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The average cost of a data breach has also increased significantly during the pandemic, rising from $3.86 million in 2020 to $4.24 million in 2021³. This is the highest total cost ever recorded in the 17 years IBM has been publishing its report on data breaches. Unfortunately, the world’s leading research institute on the cyber economy, Cybersecurity Ventures, is expecting this trend to continue. According to their estimations, cybercrime costs will grow by 15% over the next three years, reaching $10.5 trillion annually by 2025.

“If it were measured as a country, then cybercrime — which is predicted to inflict damages totaling $6 trillion USD globally in 2021 — would be the world’s third-largest economy after the U.S. and China.”

Fragmentation in cyberthreats

The nature of cyberthreats is becoming more fragmented, extending from individual hacker groups to state-orchestrated attacks. As data is becoming the new natural resource, the face of modern warfare is changing. Instead of conventional weapons, some states are building a new type of arsenal consisting of bits and bytes. Engaging in sabotage and espionage, states are hacking into business-critical applications to obtain data. This information is then used to undermine the market confidence in order to promote the competitiveness of their country’s business.

Another threat vector comes from within and detecting it is even more difficult. An internal threat occurs when an insider within a company maliciously or unintentionally misuses their access to negatively affect or harm the business. Insider threats are among the most common causes of data breaches worldwide. According to the Ponemon Institute, insider threat incidents have risen by 44% over the past two years, costing $15.38 million per incident.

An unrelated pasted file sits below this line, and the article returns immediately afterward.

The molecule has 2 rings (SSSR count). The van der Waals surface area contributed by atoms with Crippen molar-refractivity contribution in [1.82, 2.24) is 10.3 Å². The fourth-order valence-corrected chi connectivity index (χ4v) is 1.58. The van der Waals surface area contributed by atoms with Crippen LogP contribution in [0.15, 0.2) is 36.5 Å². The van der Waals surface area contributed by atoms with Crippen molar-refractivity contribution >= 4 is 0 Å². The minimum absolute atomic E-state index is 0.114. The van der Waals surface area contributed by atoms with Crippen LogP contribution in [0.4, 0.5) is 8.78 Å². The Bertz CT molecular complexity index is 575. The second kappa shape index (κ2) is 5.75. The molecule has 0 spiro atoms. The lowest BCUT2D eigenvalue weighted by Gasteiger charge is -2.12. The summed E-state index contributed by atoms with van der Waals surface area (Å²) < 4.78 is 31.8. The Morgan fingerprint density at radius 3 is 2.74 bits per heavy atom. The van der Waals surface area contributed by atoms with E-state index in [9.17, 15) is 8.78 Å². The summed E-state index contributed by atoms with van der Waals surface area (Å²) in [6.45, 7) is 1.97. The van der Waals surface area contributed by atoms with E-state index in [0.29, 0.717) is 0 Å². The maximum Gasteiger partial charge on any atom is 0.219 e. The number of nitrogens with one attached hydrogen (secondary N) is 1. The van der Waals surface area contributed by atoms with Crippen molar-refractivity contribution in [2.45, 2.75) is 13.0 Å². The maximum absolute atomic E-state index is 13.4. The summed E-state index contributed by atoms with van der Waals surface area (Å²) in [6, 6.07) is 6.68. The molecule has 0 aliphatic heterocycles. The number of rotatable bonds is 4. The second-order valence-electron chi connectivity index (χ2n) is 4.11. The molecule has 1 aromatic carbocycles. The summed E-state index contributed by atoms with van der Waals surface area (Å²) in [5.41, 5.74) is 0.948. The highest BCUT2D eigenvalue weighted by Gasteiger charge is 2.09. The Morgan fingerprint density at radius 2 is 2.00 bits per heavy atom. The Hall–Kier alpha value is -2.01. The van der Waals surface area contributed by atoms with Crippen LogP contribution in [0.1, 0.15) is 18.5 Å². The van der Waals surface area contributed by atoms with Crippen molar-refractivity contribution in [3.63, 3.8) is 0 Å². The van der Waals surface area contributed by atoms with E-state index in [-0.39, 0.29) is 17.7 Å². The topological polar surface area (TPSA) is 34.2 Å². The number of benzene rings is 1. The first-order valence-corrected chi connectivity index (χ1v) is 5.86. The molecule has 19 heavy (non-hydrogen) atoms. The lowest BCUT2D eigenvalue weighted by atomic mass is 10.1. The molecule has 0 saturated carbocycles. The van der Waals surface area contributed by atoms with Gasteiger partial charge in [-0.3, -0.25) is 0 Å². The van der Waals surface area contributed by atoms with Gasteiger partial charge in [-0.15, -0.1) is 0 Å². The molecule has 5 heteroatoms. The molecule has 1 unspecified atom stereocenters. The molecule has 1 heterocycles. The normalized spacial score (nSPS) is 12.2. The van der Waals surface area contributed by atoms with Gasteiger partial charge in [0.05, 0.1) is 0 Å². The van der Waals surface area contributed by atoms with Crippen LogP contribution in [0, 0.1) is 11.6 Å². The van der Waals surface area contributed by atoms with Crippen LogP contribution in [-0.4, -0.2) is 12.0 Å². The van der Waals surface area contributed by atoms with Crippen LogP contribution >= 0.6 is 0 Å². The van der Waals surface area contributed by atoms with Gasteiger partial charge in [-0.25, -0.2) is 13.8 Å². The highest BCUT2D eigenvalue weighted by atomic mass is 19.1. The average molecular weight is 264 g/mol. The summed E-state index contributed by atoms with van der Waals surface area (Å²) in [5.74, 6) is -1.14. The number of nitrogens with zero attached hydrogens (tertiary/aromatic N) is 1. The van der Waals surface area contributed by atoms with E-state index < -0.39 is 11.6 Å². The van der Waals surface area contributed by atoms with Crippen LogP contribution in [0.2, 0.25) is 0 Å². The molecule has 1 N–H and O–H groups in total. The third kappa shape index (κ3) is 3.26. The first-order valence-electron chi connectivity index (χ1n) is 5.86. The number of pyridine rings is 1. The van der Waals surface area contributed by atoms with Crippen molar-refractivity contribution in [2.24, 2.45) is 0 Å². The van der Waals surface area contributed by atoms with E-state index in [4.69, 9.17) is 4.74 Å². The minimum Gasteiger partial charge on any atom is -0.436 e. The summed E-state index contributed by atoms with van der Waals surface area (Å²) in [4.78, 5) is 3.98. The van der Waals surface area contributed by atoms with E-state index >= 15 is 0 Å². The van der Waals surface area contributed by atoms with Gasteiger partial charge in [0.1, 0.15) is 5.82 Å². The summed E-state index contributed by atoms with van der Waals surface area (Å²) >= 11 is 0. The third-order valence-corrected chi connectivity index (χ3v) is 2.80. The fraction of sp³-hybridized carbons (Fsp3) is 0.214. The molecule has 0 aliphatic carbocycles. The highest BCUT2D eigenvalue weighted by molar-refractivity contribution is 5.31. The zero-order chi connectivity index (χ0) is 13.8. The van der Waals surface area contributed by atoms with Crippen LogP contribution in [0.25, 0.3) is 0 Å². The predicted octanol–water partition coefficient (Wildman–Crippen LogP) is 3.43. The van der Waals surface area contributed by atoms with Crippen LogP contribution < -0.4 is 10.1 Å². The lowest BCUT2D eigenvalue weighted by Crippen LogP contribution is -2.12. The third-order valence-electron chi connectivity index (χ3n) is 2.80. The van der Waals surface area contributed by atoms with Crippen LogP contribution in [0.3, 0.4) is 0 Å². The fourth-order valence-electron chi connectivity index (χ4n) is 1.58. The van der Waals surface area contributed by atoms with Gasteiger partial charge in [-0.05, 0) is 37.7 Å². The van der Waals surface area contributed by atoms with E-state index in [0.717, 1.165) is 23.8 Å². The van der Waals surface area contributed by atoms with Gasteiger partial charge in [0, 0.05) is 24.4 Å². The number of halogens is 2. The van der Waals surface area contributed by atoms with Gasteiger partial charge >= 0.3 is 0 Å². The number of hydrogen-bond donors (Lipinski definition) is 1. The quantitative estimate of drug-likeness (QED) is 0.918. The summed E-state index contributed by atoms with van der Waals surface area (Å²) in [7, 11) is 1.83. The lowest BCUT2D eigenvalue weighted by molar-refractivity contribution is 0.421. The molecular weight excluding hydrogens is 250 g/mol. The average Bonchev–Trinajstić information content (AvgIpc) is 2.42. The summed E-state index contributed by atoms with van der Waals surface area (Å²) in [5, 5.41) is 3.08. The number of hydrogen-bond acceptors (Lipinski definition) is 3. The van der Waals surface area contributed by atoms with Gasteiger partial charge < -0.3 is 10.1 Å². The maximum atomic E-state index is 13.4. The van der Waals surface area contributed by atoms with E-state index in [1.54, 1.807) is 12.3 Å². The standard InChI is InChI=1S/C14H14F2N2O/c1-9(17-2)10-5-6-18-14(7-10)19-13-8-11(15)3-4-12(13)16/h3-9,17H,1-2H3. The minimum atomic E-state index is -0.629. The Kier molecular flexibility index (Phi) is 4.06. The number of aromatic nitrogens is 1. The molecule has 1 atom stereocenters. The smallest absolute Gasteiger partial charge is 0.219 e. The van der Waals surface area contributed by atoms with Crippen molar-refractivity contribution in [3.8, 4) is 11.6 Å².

Despite the aggravation of cyber threats both in volume and cost, there is fortunately much you can do to secure your business operations from being hacked.

Organizations can mitigate threats quicker by incorporating BCAs with IT security

Being tied to almost every aspect of a business, the environment of business-critical applications is intricate and complex. It consists of a wide array of elements, including process and workflow, master data and data warehouses, an underlying computational infrastructure, a large storage network – and dozens, if not hundreds of interfaces and integration points with other IT applications inside and outside of the organization. Understanding the various dependencies between systems is essential because each interconnection may be a vulnerability. Unfortunately, business-critical applications are today monitored separately from the remaining IT infrastructure which prohibits the necessary correlation of data. This leaves a serious security gap, rendering companies vulnerable to attacks.

In Logpoint we approach things differently. We break down the siloes and integrate business-critical applications as part of the central monitoring solution. By correlating SAP data with infrastructure data, we monitor events across your entire landscape. This holistic approach strengthens threat detection and enables you to quickly respond to incidents across your various applications. We present you with complete insight, so you effectively can respond to threats and protect your SAP system from unnecessary damage.

So, how do we do it?

So, how do we do it?

Curious to learn more, see how Logpoint helps protect business-critical applications.

Further sources:

¹Hype Cycle for Application Security, 2021, Gartner.

²IBM, “Cost of a Data Breach Report 2021,” July 2021.

³IBM, “Cost of a Data Breach Report 2021,” July 2021.